|Inorganic constituents in fresh and processed cannonball jellyfish (Stomolophus meleagris)|Hsieh, Y.-H.P.; Leong, F.-M.; Barnes, K.W. (1996). Inorganic constituents in fresh and processed cannonball jellyfish (Stomolophus meleagris). J. Agric. Food Chem. 44(10): 3117-3119. hdl.handle.net/10.1021/jf950223m
In: Journal of Agricultural and Food Chemistry. American Chemical Society: Easton, Pa.,. ISSN 0021-8561, more
Jellyfish; ICP; mineral elements
|Authors|| || Top |
- Hsieh, Y.-H.P.
- Leong, F.-M.
- Barnes, K.W.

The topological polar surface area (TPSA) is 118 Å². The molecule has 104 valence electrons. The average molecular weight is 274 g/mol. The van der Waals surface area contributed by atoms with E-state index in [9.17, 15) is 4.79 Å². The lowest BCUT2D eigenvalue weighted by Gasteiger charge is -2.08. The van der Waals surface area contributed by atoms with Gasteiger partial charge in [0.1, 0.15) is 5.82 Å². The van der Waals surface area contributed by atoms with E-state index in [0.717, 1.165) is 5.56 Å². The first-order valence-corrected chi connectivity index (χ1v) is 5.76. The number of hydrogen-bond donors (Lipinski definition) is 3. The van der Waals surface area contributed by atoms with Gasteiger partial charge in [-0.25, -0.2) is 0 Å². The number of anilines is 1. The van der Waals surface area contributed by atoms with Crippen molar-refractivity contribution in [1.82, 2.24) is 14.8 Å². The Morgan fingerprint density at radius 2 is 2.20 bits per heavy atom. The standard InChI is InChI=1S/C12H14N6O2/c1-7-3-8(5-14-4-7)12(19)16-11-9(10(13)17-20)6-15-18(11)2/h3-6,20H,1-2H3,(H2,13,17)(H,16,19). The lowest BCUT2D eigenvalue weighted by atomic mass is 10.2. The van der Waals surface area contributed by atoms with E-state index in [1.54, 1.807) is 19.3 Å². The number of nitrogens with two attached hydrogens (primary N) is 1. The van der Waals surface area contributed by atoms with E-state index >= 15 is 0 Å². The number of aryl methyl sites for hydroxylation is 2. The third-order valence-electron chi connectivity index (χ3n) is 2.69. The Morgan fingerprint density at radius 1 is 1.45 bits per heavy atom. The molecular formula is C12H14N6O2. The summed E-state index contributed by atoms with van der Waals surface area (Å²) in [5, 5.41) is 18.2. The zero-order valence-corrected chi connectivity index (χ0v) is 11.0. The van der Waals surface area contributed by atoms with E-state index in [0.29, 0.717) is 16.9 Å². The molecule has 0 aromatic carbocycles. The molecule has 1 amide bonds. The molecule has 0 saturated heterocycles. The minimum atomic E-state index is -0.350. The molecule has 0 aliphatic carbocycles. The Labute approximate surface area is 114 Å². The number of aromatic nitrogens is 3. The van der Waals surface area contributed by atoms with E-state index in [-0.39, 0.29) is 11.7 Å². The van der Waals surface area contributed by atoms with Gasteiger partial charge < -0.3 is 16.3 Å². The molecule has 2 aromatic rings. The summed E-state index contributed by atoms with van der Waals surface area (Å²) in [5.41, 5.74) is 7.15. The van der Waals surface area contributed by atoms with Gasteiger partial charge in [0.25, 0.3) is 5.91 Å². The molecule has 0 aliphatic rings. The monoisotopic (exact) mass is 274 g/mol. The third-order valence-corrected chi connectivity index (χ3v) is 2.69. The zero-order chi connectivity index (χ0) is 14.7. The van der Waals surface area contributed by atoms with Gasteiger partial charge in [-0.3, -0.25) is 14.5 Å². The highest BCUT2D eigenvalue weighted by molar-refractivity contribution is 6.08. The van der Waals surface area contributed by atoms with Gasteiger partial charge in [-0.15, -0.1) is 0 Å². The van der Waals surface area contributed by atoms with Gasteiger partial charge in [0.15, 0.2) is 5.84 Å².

Cannonball jellyfish (Stomolophus meleagris) from the Gulf of Mexico has been under investigation as a potential source to meet the market demand for jellyfish food in Asia. Traditionally, jellyfish are processed by curing fresh jellyfish with salt and alum, and then the cured jellyfish are desalted in water before consumption. Very little is known about the inorganic constituents of jellyfish. In this study fresh and desalted processed cannonball jellyfish were examined for 22 elements using inductively coupled plasma optical emission spectrometry. The desalted processed tissues had significantly higher Al concentrations (leg, 688 µg/g; umbrella, 271 µg/g) than fresh jellyfish (leg, 0.29 µg/g; umbrella,1.63 µg/g). Concentrations of macro elements, such as Ca, Mg, K, and Na, were high in fresh jellyfish and rather low in desalted processed tissue. The results should be useful in providing biological and nutritional information about fresh and processed jellyfish.